First American’s proprietary Real House Price Index (RHPI) looks at September 2017 data and includes analysis from First American Chief Economist Mark Fleming on the market forces that sparked a surprising increase in affordability in September.
“Consumer house-buying power improved in September due to a combination of slightly lower rates and rising wages compared with August. However, over the past 12 months, affordability has declined by 8 percent as nominal prices have increased faster than buying power. Demand continues to outpace supply as existing homeowners remain reluctant to list their homes for sale for fear of not being able to find a home to buy, while home buyers, enticed by low mortgage rates, continue to enter the market,” said Mark Fleming, chief economist at First American.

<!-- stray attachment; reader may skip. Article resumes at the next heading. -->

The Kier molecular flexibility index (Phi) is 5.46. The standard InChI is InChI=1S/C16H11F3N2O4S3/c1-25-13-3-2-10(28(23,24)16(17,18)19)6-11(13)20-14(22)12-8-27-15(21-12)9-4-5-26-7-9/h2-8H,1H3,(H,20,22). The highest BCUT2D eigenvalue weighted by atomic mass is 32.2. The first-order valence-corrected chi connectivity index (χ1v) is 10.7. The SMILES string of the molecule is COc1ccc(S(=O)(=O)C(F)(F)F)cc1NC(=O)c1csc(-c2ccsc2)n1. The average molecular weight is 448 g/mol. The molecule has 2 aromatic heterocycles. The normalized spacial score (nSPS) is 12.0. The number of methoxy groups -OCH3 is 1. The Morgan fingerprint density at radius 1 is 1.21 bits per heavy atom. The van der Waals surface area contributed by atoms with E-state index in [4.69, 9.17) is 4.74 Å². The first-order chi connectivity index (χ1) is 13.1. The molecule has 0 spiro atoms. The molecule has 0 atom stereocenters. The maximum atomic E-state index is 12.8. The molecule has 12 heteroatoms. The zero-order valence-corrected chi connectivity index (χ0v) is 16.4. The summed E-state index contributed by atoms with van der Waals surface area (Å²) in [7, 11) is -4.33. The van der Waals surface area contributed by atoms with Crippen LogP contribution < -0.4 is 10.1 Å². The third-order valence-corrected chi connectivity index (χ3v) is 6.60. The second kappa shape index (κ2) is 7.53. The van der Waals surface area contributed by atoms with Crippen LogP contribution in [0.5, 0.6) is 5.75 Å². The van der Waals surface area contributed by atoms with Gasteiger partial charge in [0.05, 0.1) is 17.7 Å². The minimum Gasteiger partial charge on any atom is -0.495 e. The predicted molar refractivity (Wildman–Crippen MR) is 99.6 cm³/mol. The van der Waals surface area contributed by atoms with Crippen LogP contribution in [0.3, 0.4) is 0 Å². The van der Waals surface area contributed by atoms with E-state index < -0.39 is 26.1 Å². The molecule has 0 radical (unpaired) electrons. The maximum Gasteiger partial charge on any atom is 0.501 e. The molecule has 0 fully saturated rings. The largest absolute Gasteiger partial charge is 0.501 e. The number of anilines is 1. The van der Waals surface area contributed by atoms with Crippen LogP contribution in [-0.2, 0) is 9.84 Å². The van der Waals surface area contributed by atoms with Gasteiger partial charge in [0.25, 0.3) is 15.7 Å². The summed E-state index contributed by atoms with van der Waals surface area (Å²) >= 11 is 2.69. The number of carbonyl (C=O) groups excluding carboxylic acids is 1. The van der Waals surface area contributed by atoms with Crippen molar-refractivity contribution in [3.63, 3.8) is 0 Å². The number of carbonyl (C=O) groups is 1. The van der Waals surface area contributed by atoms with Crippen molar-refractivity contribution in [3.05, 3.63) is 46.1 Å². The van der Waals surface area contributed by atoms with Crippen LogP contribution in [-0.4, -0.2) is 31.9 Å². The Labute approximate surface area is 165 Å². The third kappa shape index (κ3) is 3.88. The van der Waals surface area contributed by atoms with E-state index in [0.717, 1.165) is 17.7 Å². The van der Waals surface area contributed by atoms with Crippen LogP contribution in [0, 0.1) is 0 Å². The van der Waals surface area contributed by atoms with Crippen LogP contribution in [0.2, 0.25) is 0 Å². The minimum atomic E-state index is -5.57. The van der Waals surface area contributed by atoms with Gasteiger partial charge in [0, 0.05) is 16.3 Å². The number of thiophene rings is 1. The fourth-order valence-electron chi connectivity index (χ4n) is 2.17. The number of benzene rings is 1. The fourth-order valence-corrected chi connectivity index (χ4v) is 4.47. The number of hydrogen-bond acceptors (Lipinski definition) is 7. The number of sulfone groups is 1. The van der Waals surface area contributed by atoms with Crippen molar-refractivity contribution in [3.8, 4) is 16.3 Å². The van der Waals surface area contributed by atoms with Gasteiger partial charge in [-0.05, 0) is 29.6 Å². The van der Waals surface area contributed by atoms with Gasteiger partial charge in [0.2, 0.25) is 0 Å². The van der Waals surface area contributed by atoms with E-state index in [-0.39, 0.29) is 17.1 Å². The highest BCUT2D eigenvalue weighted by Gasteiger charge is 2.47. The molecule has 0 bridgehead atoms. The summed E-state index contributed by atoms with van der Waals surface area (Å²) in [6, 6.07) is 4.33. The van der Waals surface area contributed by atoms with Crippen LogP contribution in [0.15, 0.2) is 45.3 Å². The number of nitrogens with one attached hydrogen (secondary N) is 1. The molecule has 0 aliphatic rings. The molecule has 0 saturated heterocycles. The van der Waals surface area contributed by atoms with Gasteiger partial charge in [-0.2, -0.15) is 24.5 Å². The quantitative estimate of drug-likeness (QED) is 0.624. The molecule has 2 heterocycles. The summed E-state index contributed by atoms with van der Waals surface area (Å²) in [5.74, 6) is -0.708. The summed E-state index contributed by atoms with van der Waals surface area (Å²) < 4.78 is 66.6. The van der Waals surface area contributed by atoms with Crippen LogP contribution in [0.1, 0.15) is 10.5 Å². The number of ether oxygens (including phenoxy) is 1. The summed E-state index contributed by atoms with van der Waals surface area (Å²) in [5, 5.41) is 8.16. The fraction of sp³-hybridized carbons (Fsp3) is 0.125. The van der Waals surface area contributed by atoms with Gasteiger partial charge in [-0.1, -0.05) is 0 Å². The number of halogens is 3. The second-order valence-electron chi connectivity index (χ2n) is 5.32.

“This short-term boost for home buyers is not expected to last, as supply constraints continue to drive unadjusted prices higher.”
For Mark’s full analysis on affordability, the top five states and markets with the greatest increases and decreases in real house prices, and more, please visit the Real House Price Index.
The RHPI offers an alternative view of the change over time of house prices at the national, state and metropolitan area level. The traditional perspective on house prices is fixated on the actual prices and the changes in those prices, which overlooks what really matters to potential buyers - their purchasing power, or how much they can afford to buy. The RHPI adjusts prices for purchasing power by considering how income levels and interest rates influence the amount one can borrow.
The RHPI is updated monthly with new data. Look for the next edition of the RHPI the week of December 21, 2017.